Véra Eisenmann
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Various Tools and Notes (English)

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Tools Introduction (Various Tools and Notes (English))

Thursday 2 April 2009

This chapter contains the description of useful "tools" such as Simpson’s ratio diagrams, ways of estimating the height at the withers, etc.



Simpson’ ratio diagrams (Various Tools and Notes (English))

Monday 30 March 2009
INTRODUCTION Simpson’s ratio diagrams (Simpson 1941, Large pleistocene felines of North America. American Museum Novitates, 1136, p.1-27, 11 fig., New York) provide rapid and easy comparaisons, both of size and shape, for a single bone or a group of bones. – The reference is provided by a (…)


Withers height estimations (Various Tools and Notes (English))

Wednesday 1 April 2009
WITHERS HEIGHT The height at the withers of a horse used to be expressed in "hands" (one hand = 4 inches) or in “feet†(one foot = 12 inches), and in "inches". Since one inch = 25,4 millimeters, a horse "21 hands high" or “7 feet high†stands 213, 4 cm at the withers. According to (…)


Variability Size Index (VSI) (Various Tools and Notes (English))

Friday 3 April 2009
VARIABILITY SIZE INDEX (VSI) The Variability Size Index (VSI) is one of the size index scaling techniques used by archeozoologists (Uerpmann 1982, 1986; Meadow 1986, 1999). Using this technique, global size comparisons are possible even of samples of various but fragmentary and not numerous (…)


Weight Estimations (Various Tools and Notes (English))

Wednesday 15 April 2009
WEIGHT ESTIMATIONS Various attempts are possible, in particular those based on the surface of the upper M1, and on some distal metapodial dimensions. No kind of estimation is really good because species do differ by the relations between their anatomical parts and their weight. This is (…)


Correlations between skull and mandible dimensions (Various Tools and Notes (English))

Thursday 16 April 2009
BASILAR LENGTH AND MAXIMAL MANDIBULAR LENGTH IN ALLOHIPPUS AND EXTANT EQUUS: SKULL-MANDIBLE CORRELATIONS 1. Skull and Mandible lengths For a sample of 375 various extant Equus skulls and mandibles, the correlation is good: R2=0.97. Regressions are: – Basilar length of the skull (1) = (…)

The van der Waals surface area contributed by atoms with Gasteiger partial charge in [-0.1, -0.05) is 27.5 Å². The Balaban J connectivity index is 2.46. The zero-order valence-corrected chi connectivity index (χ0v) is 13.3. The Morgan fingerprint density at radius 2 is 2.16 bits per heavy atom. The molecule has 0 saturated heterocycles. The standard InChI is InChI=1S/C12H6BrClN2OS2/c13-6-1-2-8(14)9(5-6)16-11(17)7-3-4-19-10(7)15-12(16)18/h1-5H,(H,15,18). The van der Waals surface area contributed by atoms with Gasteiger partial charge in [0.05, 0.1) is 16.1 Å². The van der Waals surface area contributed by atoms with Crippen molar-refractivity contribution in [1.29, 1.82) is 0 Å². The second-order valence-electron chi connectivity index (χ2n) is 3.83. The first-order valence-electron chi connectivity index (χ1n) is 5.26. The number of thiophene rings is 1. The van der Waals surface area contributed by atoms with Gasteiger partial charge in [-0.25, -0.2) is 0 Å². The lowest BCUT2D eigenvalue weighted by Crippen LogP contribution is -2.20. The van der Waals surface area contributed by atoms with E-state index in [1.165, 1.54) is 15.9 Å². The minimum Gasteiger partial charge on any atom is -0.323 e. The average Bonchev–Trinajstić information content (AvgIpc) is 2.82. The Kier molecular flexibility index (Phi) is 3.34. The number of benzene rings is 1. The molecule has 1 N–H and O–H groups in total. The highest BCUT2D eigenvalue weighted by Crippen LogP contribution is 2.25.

Discrimination of Anterior and Posterior First Phalanges (Various Tools and Notes (English))

Saturday 10 October 2009
Differences between anterior and posterior Ph I


Sexual dimorphism in Equus (Various Tools and Notes (English))

Sunday 25 December 2011
The main and commonly known sexual dimorphism in Equus is the presence of well developed canines at least on the maxillar in males and the almost constant lack of canines in females. Moreover, the pubian symphysis is flatter in females after their first parturition. Concerning the limb bones (…)


Tali, comparaative morphology and diagnostic value (Various Tools and Notes (English))

Friday 13 March 2020 by Véra Eisenmann
Talus, System of measurements Fossil tali are often well preserved and one would hope them to be very valuable for species determination. Unfortunately it is not quite the case. Ratio diagrams in Fig.1 show that average tali of all extant species are very much alike when compared to E. (…)


Lower premolars or molars? How to tell them apart? (Various Tools and Notes (English))

Wednesday 15 January 2020 by Véra Eisenmann
A lower P2 is not hard to distinguish from a lower M3 (Fig.1). Actually these differences are caricatures of differences between other lower premolars and molars. About seventy years ago Gromova noted them: develoment of the hypostylid (short, wide and flattened on premolars, elongated and (…)


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